Sunday, July 31, 2011

Wandering around Chengdu

A young blond woman approached me in the backpackers bar. "Do you have iTunes on your laptop? I'm desperate for movies. I can't get on a train or bus without them!"

I resisted the urge to point her to the lodge's huge shelf of free books. Anyway, who am I to question how people spend their time? I'm probably just jealous because I wish I had free time instead of always having to either work, write, or blog when I get a moment.

I suggested she try the teenagers at the front desk. Chinese teenagers are no different from any teenagers anywhere. They have movies on their iPods, their computers, and their flash drives and copyright didn't seem to phase them. They set her up.

Chinese teens were really impressing me. Not because they are better or worse than other teens, but because they were the same. I wondered about the ridiculous censorship in China, and the role of the USA, the hackers, and Google, if there even was one. I'd met a 27-year-old Chinese backpacker in Chiang Mai whose perfect American accent fooled even me—I'd assumed he was from the US West Coast but he'd been from Shanghai and had an American teacher—and he'd laughed when I told him that people in the US were worried about China.

"But we're told it's the US that is the problem! That the US is in charge of the world and that the US can make us do anything. All US, all the time, and that we should all learn English."

We had a hearty shared laugh about our respective bogeymen.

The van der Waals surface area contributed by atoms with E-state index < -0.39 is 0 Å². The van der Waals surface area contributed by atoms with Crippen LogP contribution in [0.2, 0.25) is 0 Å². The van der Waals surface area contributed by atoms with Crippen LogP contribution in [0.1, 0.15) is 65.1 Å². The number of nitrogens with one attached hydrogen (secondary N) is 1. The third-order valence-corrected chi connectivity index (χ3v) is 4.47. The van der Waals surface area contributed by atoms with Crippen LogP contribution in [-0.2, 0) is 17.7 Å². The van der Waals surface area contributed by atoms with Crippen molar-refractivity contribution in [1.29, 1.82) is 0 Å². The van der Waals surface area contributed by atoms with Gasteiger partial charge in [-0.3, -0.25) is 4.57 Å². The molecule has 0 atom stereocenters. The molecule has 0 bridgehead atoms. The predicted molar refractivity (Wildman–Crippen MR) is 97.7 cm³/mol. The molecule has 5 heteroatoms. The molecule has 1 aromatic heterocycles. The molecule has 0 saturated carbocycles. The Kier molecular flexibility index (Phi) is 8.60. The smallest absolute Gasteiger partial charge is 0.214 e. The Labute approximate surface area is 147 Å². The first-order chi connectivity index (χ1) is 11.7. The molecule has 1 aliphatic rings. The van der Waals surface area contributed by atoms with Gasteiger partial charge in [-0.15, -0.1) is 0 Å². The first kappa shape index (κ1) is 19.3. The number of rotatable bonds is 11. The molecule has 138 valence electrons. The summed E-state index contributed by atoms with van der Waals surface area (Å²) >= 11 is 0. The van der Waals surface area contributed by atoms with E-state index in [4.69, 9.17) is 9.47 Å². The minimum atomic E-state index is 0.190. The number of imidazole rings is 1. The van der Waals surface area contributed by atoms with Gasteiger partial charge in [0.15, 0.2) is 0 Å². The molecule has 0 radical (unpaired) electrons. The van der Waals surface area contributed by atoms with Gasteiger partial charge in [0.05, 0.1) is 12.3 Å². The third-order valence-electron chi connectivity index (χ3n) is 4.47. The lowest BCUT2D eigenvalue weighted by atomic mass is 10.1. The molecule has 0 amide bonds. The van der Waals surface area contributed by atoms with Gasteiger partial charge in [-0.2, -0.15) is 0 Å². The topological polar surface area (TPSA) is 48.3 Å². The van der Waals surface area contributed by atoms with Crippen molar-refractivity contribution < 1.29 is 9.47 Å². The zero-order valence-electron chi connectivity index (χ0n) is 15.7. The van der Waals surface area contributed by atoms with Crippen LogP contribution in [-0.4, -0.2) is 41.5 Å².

Can't we all just get along?

I agree with an article in the New Yorker that pointed out that no bubble in history has gone unpopped. So I think China will have an inevitable crash, as many other economies that caught on fire have crashed throughout the course of history. I don't doubt the economic crash and the inevitable deterioration of roads and buildings built in a hurry (and trains to Tibet). What I think is up in the air, however, is how the future Chinese government addresses internet freedom, transparency, and human rights. What I was finding in China is that while I am NOT a fan of China—I am appalled by China's human rights records—I am a huge fan of young Chinese, the kids the age of my students. Because they're just like my School of Visual Arts students back in New York. And in time, as they age into positions of power and responsibility, they will change China, whether China wants to be changed or not, bubble aside.

Here are a few photos from wandering around Chengdu, which is a modern city with a new metro, long, straight boulevards, and an efficient bus system.

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